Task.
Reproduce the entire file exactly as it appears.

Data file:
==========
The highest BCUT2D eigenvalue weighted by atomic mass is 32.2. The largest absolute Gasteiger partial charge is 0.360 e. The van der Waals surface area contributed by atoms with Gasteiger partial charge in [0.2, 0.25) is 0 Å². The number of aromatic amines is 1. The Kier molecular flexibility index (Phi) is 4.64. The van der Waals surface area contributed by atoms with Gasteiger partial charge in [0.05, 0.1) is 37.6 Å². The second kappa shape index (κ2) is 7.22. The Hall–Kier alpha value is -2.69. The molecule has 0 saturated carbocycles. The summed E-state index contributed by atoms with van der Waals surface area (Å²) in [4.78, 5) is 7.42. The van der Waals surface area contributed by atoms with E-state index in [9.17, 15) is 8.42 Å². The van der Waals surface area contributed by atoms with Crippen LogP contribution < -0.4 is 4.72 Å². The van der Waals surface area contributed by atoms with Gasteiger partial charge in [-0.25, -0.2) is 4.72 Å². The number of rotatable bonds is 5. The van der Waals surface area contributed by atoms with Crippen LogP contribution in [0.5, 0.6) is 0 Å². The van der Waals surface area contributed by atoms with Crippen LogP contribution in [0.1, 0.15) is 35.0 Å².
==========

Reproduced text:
The highest BCUT2D eigenvalue weighted by atomic mass is 32.2. The largest absolute Gasteiger partial charge is 0.360 e. The van der Waals surface area contributed by atoms with Gasteiger partial charge in [0.2, 0.25) is 0 Å². The number of aromatic amines is 1. The Kier molecular flexibility index (Phi) is 4.64. The van der Waals surface area contributed by atoms with Gasteiger partial charge in [0.05, 0.1) is 37.6 Å². The second kappa shape index (κ2) is 7.22. The Hall–Kier alpha value is -2.69. The molecule has 0 saturated carbocycles. The summed E-state index contributed by atoms with van der Waals surface area (Å²) in [4.78, 5) is 7.42. The van der Waals surface area contributed by atoms with E-state index in [9.17, 15) is 8.42 Å². The van der Waals surface area contributed by atoms with Crippen LogP contribution < -0.4 is 4.72 Å². The van der Waals surface area contributed by atoms with Gasteiger partial charge in [-0.25, -0.2) is 4.72 Å². The number of rotatable bonds is 5. The van der Waals surface area contributed by atoms with Crippen LogP contribution in [0.5, 0.6) is 0 Å². The van der Waals surface area contributed by atoms with Crippen LogP contribution in [0.1, 0.15) is 35.0 Å².